Ankara Print in a Nigeria Market x Style By Ohaha

ankara African print in a nigerian market
ankara African print in a nigerian market
ankara African print in a nigerian market
Ankara prints in a Nigerian market, I couldn't think of a better duo. There's something quite vibrant about our ankara African prints which just makes them so perfect or should I say befitting for your typical Nigeria market. While chaotic and a little stressful, there is just something quite pretty and artistic about the arrangements of fruits, vegetables, the partition of shops and the haggling of prices in a market. 

As the first collaboration of the year, I thought to bring in my girl Vanessa of Style by Ohaha, for a burst of African prints. Be sure to stop by her blog for the rest of the jist. So what goes on in a Nigerian market and how did this idea come about? Read below....


To tell you the truth,  I detest going to the market. I know I'm not alone in this. The chaos albeit artistic is not something I enjoy nor the haggling of prices as I'm not the best bargainer. But it's home to all the fresh and needed ingredients to make my tummy happy so I go. It was on one of these occasions that I thought to myself, how beautiful would it be to do an ankara shoot in the market. I've always wanted to do one actually so I put it out into the universe (my Insta Stories) and started planning. To tell you the truth I didn't expect the responses I got. An overwhelming number of fellow creatives showed interest in this but given the limits of the market, I and Vanessa simply went ahead. Our photographer, the amazingly talented, kelechi Orode was ready and at some point, we even got a designer until it didn't work out.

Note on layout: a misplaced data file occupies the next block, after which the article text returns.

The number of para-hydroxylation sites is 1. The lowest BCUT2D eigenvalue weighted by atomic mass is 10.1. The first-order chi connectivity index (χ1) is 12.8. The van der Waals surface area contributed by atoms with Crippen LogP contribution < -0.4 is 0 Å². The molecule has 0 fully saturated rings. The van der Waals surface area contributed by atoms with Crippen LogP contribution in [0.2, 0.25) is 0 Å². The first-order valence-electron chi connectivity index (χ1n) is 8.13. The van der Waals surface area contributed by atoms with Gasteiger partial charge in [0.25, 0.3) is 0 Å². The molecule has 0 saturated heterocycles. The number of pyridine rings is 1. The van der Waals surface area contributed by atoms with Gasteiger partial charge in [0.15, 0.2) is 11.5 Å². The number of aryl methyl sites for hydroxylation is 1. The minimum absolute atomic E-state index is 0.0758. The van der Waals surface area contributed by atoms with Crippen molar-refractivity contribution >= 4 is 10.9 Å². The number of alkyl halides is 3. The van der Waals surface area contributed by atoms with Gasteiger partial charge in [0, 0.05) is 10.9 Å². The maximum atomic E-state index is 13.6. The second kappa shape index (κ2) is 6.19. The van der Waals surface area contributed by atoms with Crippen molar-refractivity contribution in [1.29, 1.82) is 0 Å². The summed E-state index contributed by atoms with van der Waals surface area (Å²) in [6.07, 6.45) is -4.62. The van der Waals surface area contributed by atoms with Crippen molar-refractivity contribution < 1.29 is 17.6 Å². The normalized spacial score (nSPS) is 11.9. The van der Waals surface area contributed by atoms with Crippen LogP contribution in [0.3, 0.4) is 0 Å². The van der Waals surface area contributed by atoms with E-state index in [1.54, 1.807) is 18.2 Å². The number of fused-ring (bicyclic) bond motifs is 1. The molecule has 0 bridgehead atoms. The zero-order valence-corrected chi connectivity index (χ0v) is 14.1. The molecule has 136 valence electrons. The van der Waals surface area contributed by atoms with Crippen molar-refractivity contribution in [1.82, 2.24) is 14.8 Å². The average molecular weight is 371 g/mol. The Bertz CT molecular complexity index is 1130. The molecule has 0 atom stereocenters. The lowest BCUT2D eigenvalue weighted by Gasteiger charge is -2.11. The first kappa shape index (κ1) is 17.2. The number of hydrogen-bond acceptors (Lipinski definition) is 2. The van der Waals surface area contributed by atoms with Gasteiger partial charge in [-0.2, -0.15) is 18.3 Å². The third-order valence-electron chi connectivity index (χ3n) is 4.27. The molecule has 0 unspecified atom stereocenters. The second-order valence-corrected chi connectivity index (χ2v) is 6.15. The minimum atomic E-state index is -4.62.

So what's it like shooting in a Nigerian market?
Well from the stares from passersby, the kindness and willingness of some traders who offered permission to shoot, to compliments and questions from well-wishers, frowns from unconvinced traders (who kicked us out,) we saw it all. If anything I walked away with a lot of broccoli and beans lol, being a customer was my means of getting permission to shoot. All things being considered, I must admit that I'm quite pleased with the outcome of the shoot. Could it have been better? Yes of course. Would I do it again? Maybe

Now head over to Vanessa's blog, Style by Ohaha for her take, she's an amazing writer so you'll love it!
Photography by kelechiorode

I'm actually wearing two separate pieces in this look. I layered my sister's ankara skirt (styled here) over a dress (previously styled here) and then I got a black rope to cinch in my waist and bring the entire look together. It's funny because my sister and I shared 6 yards of fabric and got three pieces out of it, a dress for me and a skirt and top for her. Which brings me to my theory that your average Nigerian tailor either steal materials or wastes it. 

Over to you, would you shoot in a Nigerian market? What's your favorite thing about going to the market? Thoughts on ankara in a Nigerian market? I'd love to know!

Let's stay in touch

13 comments:

  1. I like the photos and I love your dress, complete with the styling - is that a separate piece with the slinky bits?